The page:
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The Descent

The Descent

Neil Marshall, 2005

I have seen this film several times, but when I watched it again this weekend, I really focused on allegory. Plenty has been said about this film in regards to acting (above average for a horror flick) and the ballsy, sort of bleak ending (if you watch the proper ending), but since this film has been around for a while, I will skip the usual angles for review and just chomp into the metaphors. This review is more for fans of the film who have already seen it, and not so much new viewers. If you haven't seen this film, dive in and return for some thoughts on what it all means.


The Descent doesn't do anything terribly original, to be sure, but at no point does it fall into any typical horror pitfalls, and the director keeps his hand off the usual tension release valves for the entire film. So, so many horrors will attempt to alleviate tension with a little comedy or a conversation here and there with a lighter tone. This film has a crushing grip that never relents, and a completely bleak ending that pulls no punches. It's also incredibly rich with subtext.

I guess it's fitting that the film is about subterranean concepts as allegory for grief and betrayal, because most horror flicks are concerned with surface issues: the way people are killed, the cute blonde bimbo that only seems to be able to scream and fall over, the underwear model stars, and convention, convention, convention.

Beneath the brutal horror is a heavy personal subtext of grief and loss, with the darkness and claustrophobia of the cave an inspired metaphor for the confusion and pain of Sarah. In grief, we tend to describe ourselves as "lost", "in the dark", "trapped", or "confused". We don't know which way is up. Here, that feeling is played out physically and quite viscerally in a creative and potent way.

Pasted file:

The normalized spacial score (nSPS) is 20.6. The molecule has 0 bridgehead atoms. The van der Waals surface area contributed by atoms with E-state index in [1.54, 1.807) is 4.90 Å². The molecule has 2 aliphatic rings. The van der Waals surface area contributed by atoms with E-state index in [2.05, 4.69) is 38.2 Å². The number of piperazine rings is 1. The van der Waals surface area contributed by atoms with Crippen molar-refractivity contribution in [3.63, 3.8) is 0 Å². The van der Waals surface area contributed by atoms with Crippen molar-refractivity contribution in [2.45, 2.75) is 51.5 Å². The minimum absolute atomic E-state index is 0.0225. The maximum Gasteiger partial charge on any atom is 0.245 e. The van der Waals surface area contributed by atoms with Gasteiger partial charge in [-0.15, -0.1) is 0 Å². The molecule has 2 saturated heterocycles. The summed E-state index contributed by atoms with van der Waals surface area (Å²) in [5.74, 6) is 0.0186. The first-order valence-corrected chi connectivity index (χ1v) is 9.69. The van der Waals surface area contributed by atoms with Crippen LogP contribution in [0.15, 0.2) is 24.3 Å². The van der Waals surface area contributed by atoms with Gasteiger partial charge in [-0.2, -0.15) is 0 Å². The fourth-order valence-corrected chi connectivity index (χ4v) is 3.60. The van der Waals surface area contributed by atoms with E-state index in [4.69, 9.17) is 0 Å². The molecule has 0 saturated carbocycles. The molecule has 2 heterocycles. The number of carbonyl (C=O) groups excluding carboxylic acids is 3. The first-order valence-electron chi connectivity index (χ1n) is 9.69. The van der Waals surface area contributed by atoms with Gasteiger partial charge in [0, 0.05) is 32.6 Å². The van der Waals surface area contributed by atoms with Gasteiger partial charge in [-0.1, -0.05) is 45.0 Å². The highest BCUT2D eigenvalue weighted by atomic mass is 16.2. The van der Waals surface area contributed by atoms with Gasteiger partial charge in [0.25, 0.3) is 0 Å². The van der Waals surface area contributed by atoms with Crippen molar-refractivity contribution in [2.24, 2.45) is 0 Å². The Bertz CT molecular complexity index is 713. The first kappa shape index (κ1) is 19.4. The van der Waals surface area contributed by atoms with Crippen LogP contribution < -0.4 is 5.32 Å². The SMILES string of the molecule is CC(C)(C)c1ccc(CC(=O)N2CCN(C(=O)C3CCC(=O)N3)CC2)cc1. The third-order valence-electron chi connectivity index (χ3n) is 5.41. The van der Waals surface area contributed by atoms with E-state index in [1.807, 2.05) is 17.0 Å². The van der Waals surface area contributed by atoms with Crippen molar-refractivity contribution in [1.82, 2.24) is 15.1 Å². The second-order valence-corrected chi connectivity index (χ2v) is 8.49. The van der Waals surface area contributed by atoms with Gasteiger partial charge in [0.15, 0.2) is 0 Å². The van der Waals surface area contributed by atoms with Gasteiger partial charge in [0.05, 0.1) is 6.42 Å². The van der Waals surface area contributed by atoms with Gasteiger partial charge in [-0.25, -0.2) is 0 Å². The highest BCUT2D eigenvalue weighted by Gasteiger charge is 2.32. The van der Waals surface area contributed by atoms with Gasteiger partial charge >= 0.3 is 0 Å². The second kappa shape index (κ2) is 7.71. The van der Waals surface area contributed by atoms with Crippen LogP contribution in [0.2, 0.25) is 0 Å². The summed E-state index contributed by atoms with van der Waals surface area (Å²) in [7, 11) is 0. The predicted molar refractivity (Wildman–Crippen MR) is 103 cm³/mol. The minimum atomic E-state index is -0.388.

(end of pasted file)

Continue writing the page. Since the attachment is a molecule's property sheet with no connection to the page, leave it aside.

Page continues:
The Descent is almost an Anti-horror film, systematically destroying horror convention while giving us a glimpse of what real horror is like. You think you are getting a conventional ending, with justice being finally dished out to the guilty, but no...the entire hero concept is sort of flipped on his head, and the main character goes almost directly from victim to antagonist in the final scene, with the film's alleged antagonist sliding in and out of heroism for almost the entire run time. Both character arcs are almost completely subverted by film's end, and the final confrontation is subtly acted and leaves the viewer feeling ambivalent about both characters; this fact alone pushes The Descent up above most horror films. I would go so far as to say the character Juno is one of the more complex characters in any horror film, ever.

Another convention that gets flipped is that all the horror stems from only good intentions. There is no malefic secret plan, no witch among the peasants bringing evil down; no clear-cut evil with designs on the other characters doom. Juno made bad calls in the past, but out of all the women, she wants Sarah to heal more than any of them, as her actions clearly show in the third reel. This is a woman almost completely sustained by guilt and remorse, driven to repent for her wrongs, even if it means talking crazy risks to do so. All these woman genuinely want to help Sarah - what horror flick has a set-up like that? Not many.

Speaking once again of convention: I know people are all aboard the good ship Joss Whedon lately, and his subverting of typical film stereotypes, especially in regards to females, but this is the most Whedon-esque of all, and Joss had nothing to do with this project! There is not one weak, two-dimensional lady in the entire caving group, and the sole male character is relegated to nothing but a back-story for why they are going on the trip in the first place. The ensemble cast is equally fleshed out, and each character has their own reasoning for going, be it complete altruism or shared guilt on some level or another for the events that shattered Sarah's life.

The sad thing is that they succeed, but they all pay with their lives. Sarah is finally able to face the ghost of her daughter with a smile, her pain conquered, her grief played out. Too bad she is stark raving mad by then, her descent into madness complete.